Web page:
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Pair Your Powerful Resume with a Great Cover Letter

Every great resume deserves a great cover letter.

A cover letter is crucial because it's the first thingthe hiring manager sees. And you only have seconds tograb his or her attention. So, you have to make surethe cover letter stands out from the dozens--or maybeeven hundreds--of others that cross the hiringmanager's desk each week.

You might ask, why bother at all with a cover letter?If I only have a few seconds to grab a recruiter'sattention, why not do it with a resume? The answer is,that even the best resume is a rather dry listing ofaccomplishments and abilities. By definition, it's asummary.

But with a cover letter, you have an opportunity to leta little bit of your personality shine through and totalk directly to the hiring manager. Plus, it's yourchance to show off a little of what you know about thecompany and to tell why you're interested in the job.

Use the steps we've outlined here and you'll be well onyour way to a dynamite cover letter.

Tip #1: MAKE A CONNECTION

There are 3 basic parts to making a connection:

1. Draft a strong opening paragraph.

2. Show your personality.

3. Research and target your audience.

* Draft a Strong Opening Paragraph.

You must capture the hiring manager's interestimmediately. The best way to do this is with a dynamicopening sentence and paragraph. Be sure to refer to theposition you're vying for, and state why you arequalified for the job.

Remember to frame your statements in terms of how youcan benefit the company, not the other way around.

If you can, mention the name of someone the hiringmanager knows and respects. For example, you could say,"Joe Smith recommended that I contact you about youropening for a shift manager." Or, "My associate, JanetBrown, told me such wonderful things about JonesCompany that I couldn't wait to send you my resume."

Rhetorical questions that make the hiring manager thinkcan also work well. This should be a question that canlead into some way that you can benefit the company.For example, "Are you struggling with the rising costsof [fill in the blank]? I can cut your costs by 30%.Here's how..."

Beginning with a quote is another good way to grab thereader's attention. Although you must choose your quotewisely. And then you have to make sure you transitioninto the rest of your letter gracefully.

It's also important to know what tone to set in thisopening paragraph. In some cases, this may depend onthe industry in which you're trying to get a job. Forexample, a friendly, informal tone may work well ifyou're applying to a small, entrepreneurial company.While a more formal, professional tone might workbetter for a large law firm or corporation. On theother hand, a bold statement might work really well ifyou're seeking a leadership or sales position.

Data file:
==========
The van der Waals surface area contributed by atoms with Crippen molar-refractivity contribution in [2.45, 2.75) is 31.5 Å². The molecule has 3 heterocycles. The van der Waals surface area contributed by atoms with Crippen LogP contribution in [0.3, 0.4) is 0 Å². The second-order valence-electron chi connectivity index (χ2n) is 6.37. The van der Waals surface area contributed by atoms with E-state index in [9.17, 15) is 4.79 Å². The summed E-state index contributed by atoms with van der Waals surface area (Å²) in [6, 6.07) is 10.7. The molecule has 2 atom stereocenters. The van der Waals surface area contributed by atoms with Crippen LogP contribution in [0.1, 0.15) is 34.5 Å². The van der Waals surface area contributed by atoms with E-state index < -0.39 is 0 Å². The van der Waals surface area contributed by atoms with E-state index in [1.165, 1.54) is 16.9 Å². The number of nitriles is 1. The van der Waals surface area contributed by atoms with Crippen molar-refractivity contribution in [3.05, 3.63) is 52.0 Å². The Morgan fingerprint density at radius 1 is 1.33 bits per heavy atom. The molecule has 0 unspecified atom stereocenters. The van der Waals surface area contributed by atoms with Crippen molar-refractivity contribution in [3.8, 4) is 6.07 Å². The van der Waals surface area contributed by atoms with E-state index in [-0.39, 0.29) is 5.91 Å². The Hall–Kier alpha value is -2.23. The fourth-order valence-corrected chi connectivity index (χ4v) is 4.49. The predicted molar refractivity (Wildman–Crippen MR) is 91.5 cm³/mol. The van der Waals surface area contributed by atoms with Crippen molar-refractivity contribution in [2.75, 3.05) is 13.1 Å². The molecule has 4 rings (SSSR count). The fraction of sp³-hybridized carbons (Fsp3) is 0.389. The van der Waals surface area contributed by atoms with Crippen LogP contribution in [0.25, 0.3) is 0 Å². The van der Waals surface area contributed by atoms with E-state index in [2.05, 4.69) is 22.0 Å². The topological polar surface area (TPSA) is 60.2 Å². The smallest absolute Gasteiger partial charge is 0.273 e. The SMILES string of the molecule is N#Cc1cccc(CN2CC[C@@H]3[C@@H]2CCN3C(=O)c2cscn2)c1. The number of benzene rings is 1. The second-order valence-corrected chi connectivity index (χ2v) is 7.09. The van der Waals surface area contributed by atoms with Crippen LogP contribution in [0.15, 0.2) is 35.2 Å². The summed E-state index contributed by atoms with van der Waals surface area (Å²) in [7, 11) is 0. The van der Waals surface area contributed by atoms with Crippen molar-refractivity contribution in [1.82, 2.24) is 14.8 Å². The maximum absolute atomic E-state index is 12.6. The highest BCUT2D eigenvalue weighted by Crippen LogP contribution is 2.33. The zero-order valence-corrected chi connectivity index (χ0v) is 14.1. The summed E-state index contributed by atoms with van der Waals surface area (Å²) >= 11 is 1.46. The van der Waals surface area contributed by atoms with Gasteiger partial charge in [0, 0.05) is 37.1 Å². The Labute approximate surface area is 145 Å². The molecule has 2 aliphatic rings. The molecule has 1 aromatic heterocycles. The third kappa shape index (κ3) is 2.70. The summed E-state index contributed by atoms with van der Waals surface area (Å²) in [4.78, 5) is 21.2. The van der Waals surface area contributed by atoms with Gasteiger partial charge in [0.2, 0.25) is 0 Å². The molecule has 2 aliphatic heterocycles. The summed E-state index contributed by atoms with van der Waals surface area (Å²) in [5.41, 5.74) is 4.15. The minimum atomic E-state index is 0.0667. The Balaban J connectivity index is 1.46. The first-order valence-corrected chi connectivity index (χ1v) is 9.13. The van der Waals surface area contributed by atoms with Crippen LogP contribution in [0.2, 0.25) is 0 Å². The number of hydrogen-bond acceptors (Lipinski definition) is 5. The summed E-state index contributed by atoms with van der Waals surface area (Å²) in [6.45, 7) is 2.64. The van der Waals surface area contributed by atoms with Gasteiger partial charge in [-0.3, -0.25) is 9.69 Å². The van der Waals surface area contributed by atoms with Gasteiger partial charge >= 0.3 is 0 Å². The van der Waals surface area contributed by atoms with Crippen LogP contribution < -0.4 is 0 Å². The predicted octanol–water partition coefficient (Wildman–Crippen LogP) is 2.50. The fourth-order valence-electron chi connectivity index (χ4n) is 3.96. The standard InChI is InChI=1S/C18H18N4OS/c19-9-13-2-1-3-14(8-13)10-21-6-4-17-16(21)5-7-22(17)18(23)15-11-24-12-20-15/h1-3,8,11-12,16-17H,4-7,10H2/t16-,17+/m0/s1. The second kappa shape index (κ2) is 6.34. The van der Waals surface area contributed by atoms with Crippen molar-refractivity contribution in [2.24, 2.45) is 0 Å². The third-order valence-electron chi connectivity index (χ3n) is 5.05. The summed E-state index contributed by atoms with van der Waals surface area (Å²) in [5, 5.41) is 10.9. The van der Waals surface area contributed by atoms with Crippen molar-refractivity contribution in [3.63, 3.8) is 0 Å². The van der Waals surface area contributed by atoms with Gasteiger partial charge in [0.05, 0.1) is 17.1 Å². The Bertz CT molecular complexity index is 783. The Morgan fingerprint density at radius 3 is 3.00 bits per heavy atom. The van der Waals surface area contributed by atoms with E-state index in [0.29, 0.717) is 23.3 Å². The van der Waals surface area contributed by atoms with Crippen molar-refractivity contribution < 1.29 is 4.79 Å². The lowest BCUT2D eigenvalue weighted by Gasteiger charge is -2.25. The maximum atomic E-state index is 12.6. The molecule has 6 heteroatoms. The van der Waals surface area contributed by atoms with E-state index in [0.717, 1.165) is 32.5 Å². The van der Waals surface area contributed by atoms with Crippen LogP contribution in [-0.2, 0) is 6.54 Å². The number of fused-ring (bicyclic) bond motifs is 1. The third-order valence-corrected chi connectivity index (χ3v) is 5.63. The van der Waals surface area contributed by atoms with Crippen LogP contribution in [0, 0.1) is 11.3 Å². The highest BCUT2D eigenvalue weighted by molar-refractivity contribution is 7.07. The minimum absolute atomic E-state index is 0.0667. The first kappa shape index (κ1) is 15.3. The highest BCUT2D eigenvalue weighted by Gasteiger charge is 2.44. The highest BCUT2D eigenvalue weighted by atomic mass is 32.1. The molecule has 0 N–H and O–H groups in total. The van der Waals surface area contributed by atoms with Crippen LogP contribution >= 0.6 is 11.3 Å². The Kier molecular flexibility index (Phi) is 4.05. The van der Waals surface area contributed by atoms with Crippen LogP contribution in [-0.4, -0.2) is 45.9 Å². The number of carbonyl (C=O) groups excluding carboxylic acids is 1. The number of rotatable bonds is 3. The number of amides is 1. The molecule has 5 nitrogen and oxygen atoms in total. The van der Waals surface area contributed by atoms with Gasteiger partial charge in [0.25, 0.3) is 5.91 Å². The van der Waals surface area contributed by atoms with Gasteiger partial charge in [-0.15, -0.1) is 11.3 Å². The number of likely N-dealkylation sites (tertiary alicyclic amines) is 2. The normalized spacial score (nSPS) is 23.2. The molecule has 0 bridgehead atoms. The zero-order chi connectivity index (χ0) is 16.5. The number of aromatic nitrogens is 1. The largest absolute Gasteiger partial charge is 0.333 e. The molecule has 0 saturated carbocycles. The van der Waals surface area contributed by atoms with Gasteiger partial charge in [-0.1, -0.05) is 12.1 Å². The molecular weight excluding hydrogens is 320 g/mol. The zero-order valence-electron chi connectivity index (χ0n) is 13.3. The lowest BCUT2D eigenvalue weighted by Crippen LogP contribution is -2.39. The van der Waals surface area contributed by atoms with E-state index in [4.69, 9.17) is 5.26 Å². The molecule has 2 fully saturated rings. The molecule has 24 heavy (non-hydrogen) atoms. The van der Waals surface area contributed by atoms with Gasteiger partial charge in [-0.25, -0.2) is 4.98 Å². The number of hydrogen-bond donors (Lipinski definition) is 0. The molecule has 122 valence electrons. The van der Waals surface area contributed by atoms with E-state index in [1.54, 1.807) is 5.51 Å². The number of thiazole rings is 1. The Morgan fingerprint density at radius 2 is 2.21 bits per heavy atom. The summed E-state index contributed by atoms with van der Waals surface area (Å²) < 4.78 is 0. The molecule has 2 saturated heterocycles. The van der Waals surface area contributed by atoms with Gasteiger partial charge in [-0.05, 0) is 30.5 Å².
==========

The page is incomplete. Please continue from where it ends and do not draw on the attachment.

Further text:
* Show Your Personality

While your writing style should be matched to youraudience to some extent, as explained above, it shouldalso reflect your personality. Start to give yourprospective employer a sense of who you are and whatyou value.

* Research and Target Your Audience

You want to sell the hiring manager on the belief thatyou're a great fit for the company. The only way to dothis is if you know enough about the company tounderstand what makes it tick. Be sure you've taken thetime to learn a bit about their mission, theirproducts, their history, and their goals for thefuture. This will help you communicate hiring you willbenefit them.

Always address the cover letter to a specific person.

Take the time to call the company if necessary to learnthe name of the person doing the interviewing. This, initself, says a lot about your initiative and attentionto detail.


Tip #2: SELL YOUR ACCOMPLISHMENTS

Your cover letter should sell you as the product. So,make sure you know what skills the company needs andthen describe how you have what they are looking for.Pick one or two of your best accomplishments orabilities, and highlight them in your letter. Sure,they're listed on your resume too, but this tacticmakes sure the hiring manager sees them right away.

If it makes sense to list a few accomplishments, thenlist them as bullets. This will draw the reader'sattention to that section of the letter right away. Andafter all, what you have to offer is the most importantpart of this letter.

Tip #3: CLOSE THE LETTER

Powerfully Ideally, you want to leave your readerhungering to know more about you. But you also want tobe proactive. So, rather than ending your letter withthe common statement, "I look forward to your call,"say you'll call them in a few days to arrange a time tomeet. If you don't have a phone number, and couldn'tfind on during your research, then try to provide anincentive for them to call you.

Some people say they're going on vacation or out oftown after a certain date and ask to meet prior tothat. Others say they'll be in an area at a certaindate and time and ask for the interview during thatperiod. Be creative, but make it as real--and company-oriented--as you can.

Tip #4: MAKE IT PLEASING TO THE EYE

Finally, it's important that your cover letter be easyto read and professional looking.

Kathi MacNaughton, a freelance writer and editor, hasyears of management and recruitment experience. Fortips & advice on writing powerful resumes & coverletters, seehttp://www.powerful-sample-resume-formats.com.Copyright 2004 Kathi MacNaughton. All rights reserved.


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